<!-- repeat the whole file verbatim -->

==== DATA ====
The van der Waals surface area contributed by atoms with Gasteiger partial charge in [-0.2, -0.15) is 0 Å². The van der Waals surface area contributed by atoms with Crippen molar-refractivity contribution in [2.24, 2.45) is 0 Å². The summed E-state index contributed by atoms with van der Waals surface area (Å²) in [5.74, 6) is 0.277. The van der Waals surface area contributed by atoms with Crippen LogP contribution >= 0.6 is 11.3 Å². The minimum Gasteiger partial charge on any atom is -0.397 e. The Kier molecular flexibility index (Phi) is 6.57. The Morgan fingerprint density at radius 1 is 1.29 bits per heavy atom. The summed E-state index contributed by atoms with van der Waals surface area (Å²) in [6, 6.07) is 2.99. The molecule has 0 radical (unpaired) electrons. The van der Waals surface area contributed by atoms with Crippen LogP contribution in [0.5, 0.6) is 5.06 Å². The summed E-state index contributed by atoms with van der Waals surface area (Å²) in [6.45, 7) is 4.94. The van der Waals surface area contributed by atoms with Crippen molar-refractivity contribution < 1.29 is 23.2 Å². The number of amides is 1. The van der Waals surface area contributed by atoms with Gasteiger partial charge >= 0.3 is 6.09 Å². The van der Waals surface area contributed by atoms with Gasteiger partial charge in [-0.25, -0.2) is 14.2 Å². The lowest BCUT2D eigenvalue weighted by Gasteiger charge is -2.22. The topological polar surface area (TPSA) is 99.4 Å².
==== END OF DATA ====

The van der Waals surface area contributed by atoms with Gasteiger partial charge in [-0.2, -0.15) is 0 Å². The van der Waals surface area contributed by atoms with Crippen molar-refractivity contribution in [2.24, 2.45) is 0 Å². The summed E-state index contributed by atoms with van der Waals surface area (Å²) in [5.74, 6) is 0.277. The van der Waals surface area contributed by atoms with Crippen LogP contribution >= 0.6 is 11.3 Å². The minimum Gasteiger partial charge on any atom is -0.397 e. The Kier molecular flexibility index (Phi) is 6.57. The Morgan fingerprint density at radius 1 is 1.29 bits per heavy atom. The summed E-state index contributed by atoms with van der Waals surface area (Å²) in [6, 6.07) is 2.99. The molecule has 0 radical (unpaired) electrons. The van der Waals surface area contributed by atoms with Crippen LogP contribution in [0.5, 0.6) is 5.06 Å². The summed E-state index contributed by atoms with van der Waals surface area (Å²) in [6.45, 7) is 4.94. The van der Waals surface area contributed by atoms with Crippen molar-refractivity contribution < 1.29 is 23.2 Å². The number of amides is 1. The van der Waals surface area contributed by atoms with Gasteiger partial charge >= 0.3 is 6.09 Å². The van der Waals surface area contributed by atoms with Gasteiger partial charge in [-0.25, -0.2) is 14.2 Å². The lowest BCUT2D eigenvalue weighted by Gasteiger charge is -2.22. The topological polar surface area (TPSA) is 99.4 Å².